Imaging analysis of neural circuits in the mammalian cerebral cortex. These studies are carried out using advanced computational methods that utilize the theoretical methods of statistical physics in order to probe the basic principles governing the neural circuit organization and function.
Studies that elucidate the organizing principles governing the complex emergence and behavior of a wide range of technological, biological, and social networks, which take place at the Network Science Institute. In the biological area, protein-chip and microarray gene expression data are used to study metabolic, signaling and transcription-regulatory networks that are the key for understanding the cell’s functional organization. Additional research involves the spreading of human infectious diseases and the design, implementation, deployment, and maintenance of computational infrastructures for epidemics research. This includes the network of interactions by human travel fluxes corresponding to transportation infrastructures and mobility patterns.
The nanotechnology revolution has enabled novel approaches to addressing the major problems of disease diagnosis and therapy, leading to the emergence of nanomedicine as a new paradigm for diagnosis and therapy. Nanoplatforms offer the potential for significant improvements in multi-modal imaging, targeted delivery of therapeutics, and monitoring of outcomes. Magnetic liposomal nanoplatforms for theranostics combine multiple functionalities including imaging, magnetic guidance to the disease site, and delivery of the drug payload. In vivo multimodal imaging using MRI, SPECT and FMT using these nanoplatforms has already been demonstrated.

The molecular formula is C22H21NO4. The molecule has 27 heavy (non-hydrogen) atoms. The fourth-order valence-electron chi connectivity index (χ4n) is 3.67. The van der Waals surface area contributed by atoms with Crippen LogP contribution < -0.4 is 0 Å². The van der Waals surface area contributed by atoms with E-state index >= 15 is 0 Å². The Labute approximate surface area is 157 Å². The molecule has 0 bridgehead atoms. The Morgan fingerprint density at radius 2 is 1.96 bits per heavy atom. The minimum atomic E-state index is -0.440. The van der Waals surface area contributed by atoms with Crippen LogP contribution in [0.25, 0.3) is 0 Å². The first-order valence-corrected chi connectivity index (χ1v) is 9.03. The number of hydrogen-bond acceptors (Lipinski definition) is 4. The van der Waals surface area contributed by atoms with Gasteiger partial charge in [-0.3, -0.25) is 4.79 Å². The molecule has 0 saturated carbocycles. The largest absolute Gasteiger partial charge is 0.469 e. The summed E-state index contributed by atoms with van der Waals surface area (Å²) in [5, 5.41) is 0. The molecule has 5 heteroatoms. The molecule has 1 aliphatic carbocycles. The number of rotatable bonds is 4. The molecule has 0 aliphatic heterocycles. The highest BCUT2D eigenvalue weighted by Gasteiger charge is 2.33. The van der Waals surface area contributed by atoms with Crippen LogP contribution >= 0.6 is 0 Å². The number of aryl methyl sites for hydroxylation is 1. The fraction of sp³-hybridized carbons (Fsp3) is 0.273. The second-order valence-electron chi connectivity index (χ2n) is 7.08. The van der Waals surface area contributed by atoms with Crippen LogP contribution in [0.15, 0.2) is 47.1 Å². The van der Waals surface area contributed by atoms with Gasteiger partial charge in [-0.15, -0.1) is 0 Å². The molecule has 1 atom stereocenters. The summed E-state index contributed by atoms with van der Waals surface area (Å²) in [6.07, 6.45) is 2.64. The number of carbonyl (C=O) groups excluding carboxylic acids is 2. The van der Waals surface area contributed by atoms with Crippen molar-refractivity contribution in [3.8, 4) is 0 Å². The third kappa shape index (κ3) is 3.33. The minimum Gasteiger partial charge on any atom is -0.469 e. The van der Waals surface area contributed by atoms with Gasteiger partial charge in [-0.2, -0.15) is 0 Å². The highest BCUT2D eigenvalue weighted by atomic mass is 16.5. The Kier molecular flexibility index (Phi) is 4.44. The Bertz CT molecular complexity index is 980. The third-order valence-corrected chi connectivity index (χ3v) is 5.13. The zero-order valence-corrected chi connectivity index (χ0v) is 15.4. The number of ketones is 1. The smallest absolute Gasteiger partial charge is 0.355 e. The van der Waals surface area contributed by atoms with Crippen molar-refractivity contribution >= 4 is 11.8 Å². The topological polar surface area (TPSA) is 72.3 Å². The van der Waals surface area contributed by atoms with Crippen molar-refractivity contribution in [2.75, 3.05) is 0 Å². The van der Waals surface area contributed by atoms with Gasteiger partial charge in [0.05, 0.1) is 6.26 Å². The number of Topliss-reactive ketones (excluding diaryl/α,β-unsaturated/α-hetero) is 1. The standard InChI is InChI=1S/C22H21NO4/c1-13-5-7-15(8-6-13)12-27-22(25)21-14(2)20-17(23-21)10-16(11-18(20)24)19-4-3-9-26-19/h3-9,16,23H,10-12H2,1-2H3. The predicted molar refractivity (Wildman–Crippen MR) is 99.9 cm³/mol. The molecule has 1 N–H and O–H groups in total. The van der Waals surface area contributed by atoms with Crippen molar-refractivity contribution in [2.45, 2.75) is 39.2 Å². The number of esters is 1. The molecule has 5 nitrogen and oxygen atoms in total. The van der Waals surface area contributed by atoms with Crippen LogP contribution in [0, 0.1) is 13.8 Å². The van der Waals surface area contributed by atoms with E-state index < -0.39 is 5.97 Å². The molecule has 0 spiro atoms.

The use of advanced optical imaging technology in tandem with new molecular-targeted probes for the optical biopsy of cancer to detect precancerous lesions, to guide targeted therapies, and to monitor the mechanisms of treatment escape by cancer cells related to tumor heterogeneity and drug-resistance at the molecular level.
Methods of theoretical and computational physics used to study the mechanics of tissues and collective cell migration. This work has applications to development, cancer metastasis and disease progression. The relationship between cell shapes and tissue-level mechanical response is analyzed along with the connection between heterogeneities in cancer tumors and their metastatic behavior.
Studies of the neurophysiology of C. elegans from its birth to adulthood, which reveals the detailed relationship between the developing nervous system and the animal behavior. Advanced neurotechnology and microscopy techniques are used to measure large populations of neurons in freely behaving animals, while simultaneously recording their movements and motor decisions.
Studies of the biomolecular dynamics of supramolecular biosystems and molecular machines using a combination of theoretical modeling and high-performance computing. Focus areas span from biomolecular order-disorder transitions and energy transduction processes in proteins and ribonucleic acid folding, to large-scale conformational rearrangements in molecular machines such as the ribosome.